Footwear company Allbirds to repay its PPP loan


Allbirds, the New Zealand and US shoe company, will repay its Paycheck Protection Program (PPP) loan.

In an interview on CNBC’s “Squawk Box” on Friday, May 8, co-founder and co-CEO Joey Zwillinger said that while his San Francisco-based company meets the criteria for a small business in pain, it appears that d other businesses needed more cash.

“There are a lot of other businesses and nonprofits that couldn’t get the loans,” he told the network. “And we felt obligated to our community to return it and hope it finds its way to those who really need it.”

Zwillinger was not interviewed and he did not disclose the loan amount. Allbirds did not immediately respond to a request from PYMNTS to disclose the value of the loan.

He said the bad publicity around the popular program was due to the large companies with thousands of employees who applied for and received the forgivable loan.

“These employers got their hands in the honeypot and seized funds, preventing other small businesses from getting it,” he said.

When asked what impact the absence of a PPP loan would have on the woolen shoe business, Zwillinger said he is committed to keeping his 339 U.S. employees on his staff on full pay and benefits at least until the end of July.

“It’s a big statement given the uncertainty,” he said. “But we will keep our commitment and feel comfortable giving money back.”

When it initially asked for the money, the company faced unprecedented uncertainty, he said. For the first time since its launch in March 2016, the company was losing a lot of money, he said. He declined to provide figures.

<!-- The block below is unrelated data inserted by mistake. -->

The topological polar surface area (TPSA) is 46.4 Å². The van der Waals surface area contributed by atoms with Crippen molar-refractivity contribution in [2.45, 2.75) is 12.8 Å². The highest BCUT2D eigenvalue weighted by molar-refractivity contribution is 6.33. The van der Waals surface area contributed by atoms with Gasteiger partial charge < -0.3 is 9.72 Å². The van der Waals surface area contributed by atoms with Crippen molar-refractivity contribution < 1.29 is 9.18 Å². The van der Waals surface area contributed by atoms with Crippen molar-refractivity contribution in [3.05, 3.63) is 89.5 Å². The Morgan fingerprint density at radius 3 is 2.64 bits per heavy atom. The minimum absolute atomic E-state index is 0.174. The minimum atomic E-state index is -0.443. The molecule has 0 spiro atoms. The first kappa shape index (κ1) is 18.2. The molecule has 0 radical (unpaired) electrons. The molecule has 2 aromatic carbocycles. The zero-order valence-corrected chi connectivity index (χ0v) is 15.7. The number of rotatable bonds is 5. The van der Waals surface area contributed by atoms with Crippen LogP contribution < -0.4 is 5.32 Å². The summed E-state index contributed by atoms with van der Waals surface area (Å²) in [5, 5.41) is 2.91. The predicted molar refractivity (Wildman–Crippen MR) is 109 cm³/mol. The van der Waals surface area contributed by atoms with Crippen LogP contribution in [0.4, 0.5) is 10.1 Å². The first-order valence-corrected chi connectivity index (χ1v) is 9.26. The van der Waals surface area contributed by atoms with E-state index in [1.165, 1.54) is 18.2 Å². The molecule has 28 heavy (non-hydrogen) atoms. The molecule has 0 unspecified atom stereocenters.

“We saw PPP as a way to keep our whole herd,” he said.

Allbirds joins other large companies that have repaid the loans, including the Los Angeles Lakers ($ 4.4 million), parent company Taco Cabana and Pollo Tropical Fiesta Restaurant Group ($ 15 million) and Shake Shack ($ 10 million). million dollars), among others.

In a virtual panel with Karen Webster of PYMNTS, Ingo Money CEO Drew Edwards, Planters First Bancorp CEO Dan Speight and K&L Gates law firm partner Judie Rinearson explained how PPP issues have driven P3s companies to turn away from the program.

“I think everyone’s hearts were in the right place when they started this loan program,” Rinearson said. “They wanted it to work… But it’s really tough and I think over time it became clear that it’s a lot harder to deal with than they initially thought.”



On: It’s almost time for the holiday shopping season, and nearly 90% of US consumers plan to do at least some of their purchases online, 13% more than in 2020. The 2021 Holiday Shopping Outlook, PYMNTS surveyed over 3,600 consumers to find out more about what drives online sales this holiday season and the impact of product availability and personalized rewards on merchant preferences.

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